14/01/2015 06:21 GMT | Updated 15/03/2015 05:59 GMT

How to Get Your Play Produced

If, like me, you're an enthusiastic hobbyist when it comes to creative writing, the leap from scriptwriting for pleasure to getting a full-length play up on its feet can seem an enormous one.

But if I can do it, anyone can, which is why I thought I would share some tips discovered from my own tried, failed, and very occasionally successful forays into the world of scriptwriting.

After lots and lots wintery nights fannying about with my script Robbie's Date, The Courtyard Theatre in London liked it enough to organise a team to put it on for a five-day run next week. Although I've had a few shorter plays produced, this is the first one I've told all my friends about, so the queasiness has already set in. But of course it's always a good feeling to see the fruits of all that typing away, hunched over your laptop, culminate into something more tangible.

So here are my tips for making the leap:

Make sure you genuinely like your script

It's almost impossible to be really happy with something you've done yourself. But does the script best represent your writing? Has it got passion? Are any boring, overwritten bits definitely gone? Have you had enough feedback and done enough re-writes to be confident that this is your best attempt?

All this makes a heck of a difference if you end up meeting producers and directors - you need to be able to punt your own stuff with conviction.

Be prepared to get a bit DIY

While it's definitely worth sending your stuff to the likes of The Royal Court and The Bush on the off-chance you've written a total ground-breaker that'll blow the thousands of other scripts they receive out of the water, don't overlook smaller scale opportunities with fringe theatres and theatre companies. Arts charity Ideastap is a good place to look for script shout-outs.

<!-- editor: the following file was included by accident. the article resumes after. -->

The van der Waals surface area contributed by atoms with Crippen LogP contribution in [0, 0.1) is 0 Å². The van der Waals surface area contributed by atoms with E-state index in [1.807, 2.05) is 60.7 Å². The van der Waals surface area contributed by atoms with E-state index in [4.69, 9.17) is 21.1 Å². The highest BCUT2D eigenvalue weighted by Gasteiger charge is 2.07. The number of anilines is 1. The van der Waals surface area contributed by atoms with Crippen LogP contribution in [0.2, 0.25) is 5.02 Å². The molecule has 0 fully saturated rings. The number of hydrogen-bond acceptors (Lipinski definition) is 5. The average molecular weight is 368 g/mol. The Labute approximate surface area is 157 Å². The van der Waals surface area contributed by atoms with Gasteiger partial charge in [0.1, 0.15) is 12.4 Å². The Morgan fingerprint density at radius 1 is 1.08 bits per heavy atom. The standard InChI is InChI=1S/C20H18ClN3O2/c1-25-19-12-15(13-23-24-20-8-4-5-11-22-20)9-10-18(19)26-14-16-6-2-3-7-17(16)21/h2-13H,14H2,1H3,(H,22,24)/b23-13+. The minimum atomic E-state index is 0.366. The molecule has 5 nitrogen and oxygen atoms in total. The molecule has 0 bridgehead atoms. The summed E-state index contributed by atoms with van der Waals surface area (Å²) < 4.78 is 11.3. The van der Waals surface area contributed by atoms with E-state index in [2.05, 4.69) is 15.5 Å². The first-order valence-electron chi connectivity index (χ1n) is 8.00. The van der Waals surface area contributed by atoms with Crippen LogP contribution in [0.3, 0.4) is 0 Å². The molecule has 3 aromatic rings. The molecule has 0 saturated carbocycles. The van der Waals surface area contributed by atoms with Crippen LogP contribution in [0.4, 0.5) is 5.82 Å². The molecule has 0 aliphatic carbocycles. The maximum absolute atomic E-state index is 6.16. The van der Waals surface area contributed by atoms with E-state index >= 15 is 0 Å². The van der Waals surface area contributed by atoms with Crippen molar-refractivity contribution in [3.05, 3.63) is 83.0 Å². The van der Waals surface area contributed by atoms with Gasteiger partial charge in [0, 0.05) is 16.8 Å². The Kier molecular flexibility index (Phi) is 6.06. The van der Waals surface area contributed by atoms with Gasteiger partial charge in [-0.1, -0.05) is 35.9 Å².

I ended up getting Robbie's Date put on because I'd been involved in a short play evening at The Courtyard. Afterwards, I asked the producer if he'd be interested in reading my full-length script and luckily he was happy to organise a slot, as well as a director and actors to put it on as part of the theatre's new writing season.

It helps, with the DIY approach, if you're not bothered about making money with your script. A lot of fringe theatre is profit-share. If I make any money from Robbie's Date I'll treat my husband to a Nando's, but I won't make any plans beyond that.

Short plays can lead to longer ones

It seems you're more likely to make an impact at a theatre if they've had a little taster of your work and preferably met and hopefully liked you. By getting involved with The Courtyard's new writing evening last year, I had a good flavour of what the theatre was like, the sort of writing they seemed to advocate and the audience it attracts and I hoped my play might be of interest to them. I also knew my play would be relatively uncomplicated to produce which I hoped would make the case more convincing.

Be more sociable

While I suspect actors meet and work with new people as often as they change their pants it's a bit different for aspiring writers when you're used to it just being you mooching around on your laptop. It can also be a bit embarrassing to tell people about your projects in case they turn out to be rubbish. But if you've got a script you're fairly pleased with it can only be an advantage to get in touch with people in the industry personally to find out what they're looking for. The word "networking" might make you feel sick and you might think that playwriting should be a pure meritocracy, but the greater your reach the more likely you are to find out about opportunities where your script might fit. So suck it up and get out there, man.

Good luck!

My play Robbie's Date is on at The Courtyard Theatre in Hoxton, London 20-24 January.

Image by Wharton Center / Wikimedia Commons